THE JOURNEY OF CRAIG FLOWERS THE GRAND MASTER OF BAHAMIAN GAMING
Craig Flowers has in his own indomitable, humble fashion embedded his name, legacy and values into the modern history of The Bahamas.
From growing up around his father’s Laundromat and other businesses in the inner city of Nassau to flying commercial jets in Mu’ammar Al-Qadhdhāfī”s Libya, and finding time to play and inspire a generation of Bahamian golfers, Mr. Flowers is eager to salute the other Bahamian giants in the Gaming Industry on whose shoulders he proudly stands.
CRAIG FLOWERS RETURNS HOME AS A DECORATED COMMERCIAL PILOT IN LIBYA TO SNATCH VICTORY FROM THE JAWS OF DEFEAT AND ESTABLISH BAHAMIAN OWNED GAMING.
For more than a century Bahamians supported an underground and illegal numbers or lottery business. Police raids and arrests. Dishonest bookies who disappeared with a customer’s winnings. The owners of these businesses; like Father Allen, Laverne Bowe Stuart, Percy Munnings, Gene Toote, Cecil Gonzalez were all pillars of the community and respected philanthropists and loaned monies at minimal interests rates to keep Bahamians on their feet.
When the decorated Bahamian Pilot Craig Flowers returned home from commercial jet flying in Colonel Mohmar Ghaddafi’s Libya, the business reached a new fevered pitch.
Craig’s dad, Arnold Flowers anchored the family’s fortunes in a chain of laundromats or wash houses across the over the hill or inner city. Craig tells the story of how Ms. Robinson, a kind friendly matriarch of the Market Street north community would often complain about the abuse suffered at the hands of dishonest bookie. It moved Craig to jump into the business with the single lofty goal of ensuring that no winning bet went unpaid and dishonest bookies were exposed and ferreted out of the system.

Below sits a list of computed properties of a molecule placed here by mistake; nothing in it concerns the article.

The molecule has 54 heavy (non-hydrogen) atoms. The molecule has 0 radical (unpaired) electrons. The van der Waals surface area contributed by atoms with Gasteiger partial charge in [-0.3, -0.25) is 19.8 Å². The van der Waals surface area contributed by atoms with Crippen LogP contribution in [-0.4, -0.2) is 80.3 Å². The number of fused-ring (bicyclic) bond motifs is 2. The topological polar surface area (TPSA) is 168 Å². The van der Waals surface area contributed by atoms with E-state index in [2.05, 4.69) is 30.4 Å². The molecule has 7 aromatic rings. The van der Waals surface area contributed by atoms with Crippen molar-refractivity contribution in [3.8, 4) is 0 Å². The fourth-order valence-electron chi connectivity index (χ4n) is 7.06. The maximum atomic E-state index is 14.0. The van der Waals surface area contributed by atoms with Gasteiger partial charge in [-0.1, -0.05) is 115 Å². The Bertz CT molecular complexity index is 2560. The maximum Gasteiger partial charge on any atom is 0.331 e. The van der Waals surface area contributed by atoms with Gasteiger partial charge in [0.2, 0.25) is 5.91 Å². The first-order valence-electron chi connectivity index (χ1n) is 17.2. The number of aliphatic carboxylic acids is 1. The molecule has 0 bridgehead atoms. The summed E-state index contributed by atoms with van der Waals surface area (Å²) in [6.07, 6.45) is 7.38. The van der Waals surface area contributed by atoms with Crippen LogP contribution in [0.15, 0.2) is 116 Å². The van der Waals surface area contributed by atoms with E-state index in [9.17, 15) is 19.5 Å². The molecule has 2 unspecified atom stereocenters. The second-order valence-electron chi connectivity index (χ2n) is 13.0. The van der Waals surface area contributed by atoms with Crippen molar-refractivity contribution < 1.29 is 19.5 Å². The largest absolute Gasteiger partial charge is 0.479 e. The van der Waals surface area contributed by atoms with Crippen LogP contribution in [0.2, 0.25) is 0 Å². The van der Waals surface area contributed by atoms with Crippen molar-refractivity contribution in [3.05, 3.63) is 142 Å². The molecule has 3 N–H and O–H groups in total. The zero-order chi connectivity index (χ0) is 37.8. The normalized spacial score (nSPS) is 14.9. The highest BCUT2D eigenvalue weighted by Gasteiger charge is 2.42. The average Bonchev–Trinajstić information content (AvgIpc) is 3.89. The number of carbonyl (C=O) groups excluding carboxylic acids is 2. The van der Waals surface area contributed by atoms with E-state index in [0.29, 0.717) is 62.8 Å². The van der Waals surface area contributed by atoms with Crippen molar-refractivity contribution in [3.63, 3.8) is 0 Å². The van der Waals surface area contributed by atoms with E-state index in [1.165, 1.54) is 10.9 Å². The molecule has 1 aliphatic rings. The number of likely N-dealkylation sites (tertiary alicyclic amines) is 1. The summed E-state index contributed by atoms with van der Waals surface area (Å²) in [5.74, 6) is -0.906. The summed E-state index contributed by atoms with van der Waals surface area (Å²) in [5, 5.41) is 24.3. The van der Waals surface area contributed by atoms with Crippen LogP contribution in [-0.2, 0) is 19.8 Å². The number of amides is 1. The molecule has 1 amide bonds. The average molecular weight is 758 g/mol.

The local gaming business had previously conducted itself off individual platforms of the various owners. Each one “threw” their own lottery two ball- from single 1 to 100. Hence the whispered question through the day on the jitney stop, in the office, the straw market or the popular fish man’s dock at Potters Cay under the Paradise Island bridge was :- ‘what Percy do?’; You hear from Toote throw yet?’, “what fall in Bowe?’
Flowers and Cecil Gonzalez who operated at Dowdeswell Street in eastern New Providence were experimenting with changing the local platform to the lottery draws in the individual states of the United States of America.
Now the new talk was:-“What fall in Miami?’, “Chicago bring the triple 7 right back”, “I got a $1 box on the four ball in Miami”.
What made this platform even more engaging to Bahamian patrons was the legitimacy of the USA draws. Bahamians could put in their number, hold their tickets and watch the live draw of any lottery on Cable television.
Padding balls which was a fear in the old system and removing certain balls from the draw bag was now out of the window.
With Bahamians having this unusually close fiduciary link to Florida or as we call it “Miami” the Florida Lottery with its weekly draw of millions of dollars in a turn over pool was even more appealing. Gene Toote left Nassau every Friday morning on the red eye flight to transact hundreds of lottery tickets for Bahamians. When Toote arrived at Lums Restaurant down town after 7pm on Fridays hundreds of Bahamians were queued up to retrieve their tickets. Toote made $5 dollars off every five card entry ticket.
Cecil Gonzalez had a colorful history with local horse racing. With hundreds of Bahamians who for more than forty years earned a living at the now closed Hobby Horse Hall race track, Gonzalez had technicians give him a live feed from Calder and Gulfstream Horse tracks daily and Bahamians packed into his theatre at Dowdeswell Street to bet on the races.